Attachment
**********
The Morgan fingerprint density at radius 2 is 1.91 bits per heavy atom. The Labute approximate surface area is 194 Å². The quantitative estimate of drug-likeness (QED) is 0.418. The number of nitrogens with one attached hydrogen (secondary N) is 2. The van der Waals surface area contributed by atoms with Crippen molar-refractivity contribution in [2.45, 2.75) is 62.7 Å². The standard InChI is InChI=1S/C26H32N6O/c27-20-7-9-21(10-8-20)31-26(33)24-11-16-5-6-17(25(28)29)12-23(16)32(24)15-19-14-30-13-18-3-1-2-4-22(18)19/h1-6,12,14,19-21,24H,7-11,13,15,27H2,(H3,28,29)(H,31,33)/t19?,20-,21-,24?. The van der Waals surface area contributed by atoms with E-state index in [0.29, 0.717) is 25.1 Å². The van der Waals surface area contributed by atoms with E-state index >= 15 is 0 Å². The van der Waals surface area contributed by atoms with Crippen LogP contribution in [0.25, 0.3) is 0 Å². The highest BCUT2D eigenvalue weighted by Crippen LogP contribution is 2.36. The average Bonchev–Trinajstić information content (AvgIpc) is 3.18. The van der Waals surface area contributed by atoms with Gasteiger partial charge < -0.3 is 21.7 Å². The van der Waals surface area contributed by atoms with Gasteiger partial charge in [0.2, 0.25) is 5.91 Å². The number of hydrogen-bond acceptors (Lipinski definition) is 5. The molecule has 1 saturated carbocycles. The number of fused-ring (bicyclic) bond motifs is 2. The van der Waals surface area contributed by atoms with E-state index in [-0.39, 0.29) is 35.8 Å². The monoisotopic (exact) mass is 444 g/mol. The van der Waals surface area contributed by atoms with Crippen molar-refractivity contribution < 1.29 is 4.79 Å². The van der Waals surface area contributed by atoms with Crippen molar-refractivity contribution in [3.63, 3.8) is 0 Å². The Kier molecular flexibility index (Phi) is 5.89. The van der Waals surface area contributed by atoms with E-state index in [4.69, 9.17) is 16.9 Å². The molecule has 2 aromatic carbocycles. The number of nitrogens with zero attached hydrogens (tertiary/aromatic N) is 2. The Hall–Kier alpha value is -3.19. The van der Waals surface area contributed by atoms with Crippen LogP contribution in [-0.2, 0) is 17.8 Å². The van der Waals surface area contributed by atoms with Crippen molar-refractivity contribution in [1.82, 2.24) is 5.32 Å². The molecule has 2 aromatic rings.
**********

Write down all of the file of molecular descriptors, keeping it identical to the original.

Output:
The Morgan fingerprint density at radius 2 is 1.91 bits per heavy atom. The Labute approximate surface area is 194 Å². The quantitative estimate of drug-likeness (QED) is 0.418. The number of nitrogens with one attached hydrogen (secondary N) is 2. The van der Waals surface area contributed by atoms with Crippen molar-refractivity contribution in [2.45, 2.75) is 62.7 Å². The standard InChI is InChI=1S/C26H32N6O/c27-20-7-9-21(10-8-20)31-26(33)24-11-16-5-6-17(25(28)29)12-23(16)32(24)15-19-14-30-13-18-3-1-2-4-22(18)19/h1-6,12,14,19-21,24H,7-11,13,15,27H2,(H3,28,29)(H,31,33)/t19?,20-,21-,24?. The van der Waals surface area contributed by atoms with E-state index in [0.29, 0.717) is 25.1 Å². The van der Waals surface area contributed by atoms with E-state index >= 15 is 0 Å². The van der Waals surface area contributed by atoms with Crippen LogP contribution in [0.25, 0.3) is 0 Å². The highest BCUT2D eigenvalue weighted by Crippen LogP contribution is 2.36. The average Bonchev–Trinajstić information content (AvgIpc) is 3.18. The van der Waals surface area contributed by atoms with Gasteiger partial charge < -0.3 is 21.7 Å². The van der Waals surface area contributed by atoms with Gasteiger partial charge in [0.2, 0.25) is 5.91 Å². The number of hydrogen-bond acceptors (Lipinski definition) is 5. The molecule has 1 saturated carbocycles. The number of fused-ring (bicyclic) bond motifs is 2. The van der Waals surface area contributed by atoms with E-state index in [-0.39, 0.29) is 35.8 Å². The monoisotopic (exact) mass is 444 g/mol. The van der Waals surface area contributed by atoms with Crippen molar-refractivity contribution < 1.29 is 4.79 Å². The van der Waals surface area contributed by atoms with Crippen molar-refractivity contribution in [3.63, 3.8) is 0 Å². The Kier molecular flexibility index (Phi) is 5.89. The van der Waals surface area contributed by atoms with E-state index in [4.69, 9.17) is 16.9 Å². The molecule has 2 aromatic carbocycles. The number of nitrogens with zero attached hydrogens (tertiary/aromatic N) is 2. The Hall–Kier alpha value is -3.19. The van der Waals surface area contributed by atoms with Crippen LogP contribution in [-0.2, 0) is 17.8 Å². The van der Waals surface area contributed by atoms with Crippen molar-refractivity contribution in [1.82, 2.24) is 5.32 Å². The molecule has 2 aromatic rings.